Come on Red Army! Oman stands with you
January 2, 2018 | 11:50 AM
by Gautam Viswanathan, [email protected]
At 6:15pm this evening, the Sultanate will cheer on 11 men of Oman's national football team as they tackle their semi-final opponents Bahrain. Photo: Oman FA

Muscat: Thousands of residents are headed to Kuwait today, as a huge Omani fan army makes its way to the Gulf Cup.

Homes and offices across the Sultanate may see some empty seats, especially if the national team can beat Bahrain and make it to the final on Friday. Return air tickets will be changed and many will stay for the rest of the week. Fans have been piling in to Muscat Airport since the early hours of this morning, prompting airlines and the Royal Oman Police to advise arriving earlier than planned, given the Omani Army surge.

At 6:15pm this evening, the Sultanate will cheer on 11 men of Oman's national football team as they tackle their semi-final opponents Bahrain. By 8:30pm, supporters in Kuwait for the match will hopefully be ripping up return air tickets as Oman will be heading to the final.

When Oman’s fixtures for this year’s Gulf Cup were revealed, everyone was more than a little nervous: a group with hosts Kuwait, 10-time champions, the UAE and Saudi Arabia – who, by the way – have qualified for this year’s World Cup – was going to be a tall order for the Sultanate. Would they be able to defy expectations?

Turns out they would.

There were many who thought that Ali Mabkhout’s penalty would’ve set a trend. If the UAE could defeat Oman, surely, there would be others who could as well?

Well, there might be, but they are yet to turn up at the Gulf Cup. Oman showed plenty of grit and determination in overcoming the hosts, keen to erase the mistakes of their opener. Their veteran midfielder Ahmed Mubarak may have been at fault for Mabkhout’s goal, but he showed no nerves against Kuwait, calmly dispatching the penalty that put Oman back on track.

Kuwait were, though, the far lesser of the two hurdles that Oman would need to face: their team had been banned from international FIFA competitions since 2015, a suspension that had been lifted only just before they’d been awarded the rights to host Gulf Cup, in the wake of several Arab nations refusing to travel to original hosts Qatar.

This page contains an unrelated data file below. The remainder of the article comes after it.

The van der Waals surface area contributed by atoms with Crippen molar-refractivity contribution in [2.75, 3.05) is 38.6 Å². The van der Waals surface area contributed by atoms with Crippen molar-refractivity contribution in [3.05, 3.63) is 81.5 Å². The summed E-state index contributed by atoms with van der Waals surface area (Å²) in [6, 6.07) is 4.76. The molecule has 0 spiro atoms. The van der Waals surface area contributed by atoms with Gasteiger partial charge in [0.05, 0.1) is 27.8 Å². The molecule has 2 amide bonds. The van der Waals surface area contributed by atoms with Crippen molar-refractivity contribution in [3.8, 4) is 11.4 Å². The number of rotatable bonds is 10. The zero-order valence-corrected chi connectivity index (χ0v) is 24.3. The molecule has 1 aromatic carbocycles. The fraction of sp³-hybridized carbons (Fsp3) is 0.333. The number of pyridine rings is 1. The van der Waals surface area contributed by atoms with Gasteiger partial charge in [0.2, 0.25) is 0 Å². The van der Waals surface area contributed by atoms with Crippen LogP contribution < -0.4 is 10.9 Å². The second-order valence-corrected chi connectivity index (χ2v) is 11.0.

Saudi Arabia had other designs in mind: their choice to not field the strongest team at their disposal may have raised a few eyebrows, but their former Chile national team coach and ex-Barcelona striker Juan Antonio Pizzi was using the Gulf Cup to see which players were worthy of joining Saudi’s best on the plane to Russia in June.

Advantage Oman, then, as the Sultanate put paid to any plans Pizzi would’ve had of testing his team’s mettle. Said Salim’s look as he scored the second of his two goals said it all, his emotions reflecting the hopes and dreams of a nation.

Oman can now hope for glory and dare to dream once again: not since 2009, when the legendary Ali Al Habsi kept Saudi firepower at bay when the tournament came to Muscat has the Sultanate believed they can go all the way. National team coach Pim Verbeek may be preaching pragmatism, but there is endless optimism among residents in the Sultanate, who have always shown unconditional love and support for the men in red, wherever they may come from.

Oman’s faithful fans are boarding aircraft to cheer their team on in Kuwait. They do have return tickets booked, but should Oman beat Bahrain and make it to the finals, you can be sure there’ll be a good number of them staying behind to watch their beloved Sultanate stride out with pride and determination to contest the final on the 5th of January.

There may be more than a few empty seats in homes and offices in Muscat and Oman’s other cities, but it’s worth it, when it comes to the beautiful game. Oman have undergone plenty of trial and tribulation, and as the whistle blows on the pitch at 6:15 this evening, Oman will know that what they’ve done to get here will give them the drive and desire to go all the way.

After all, nothing that’s ever easy is worth doing.

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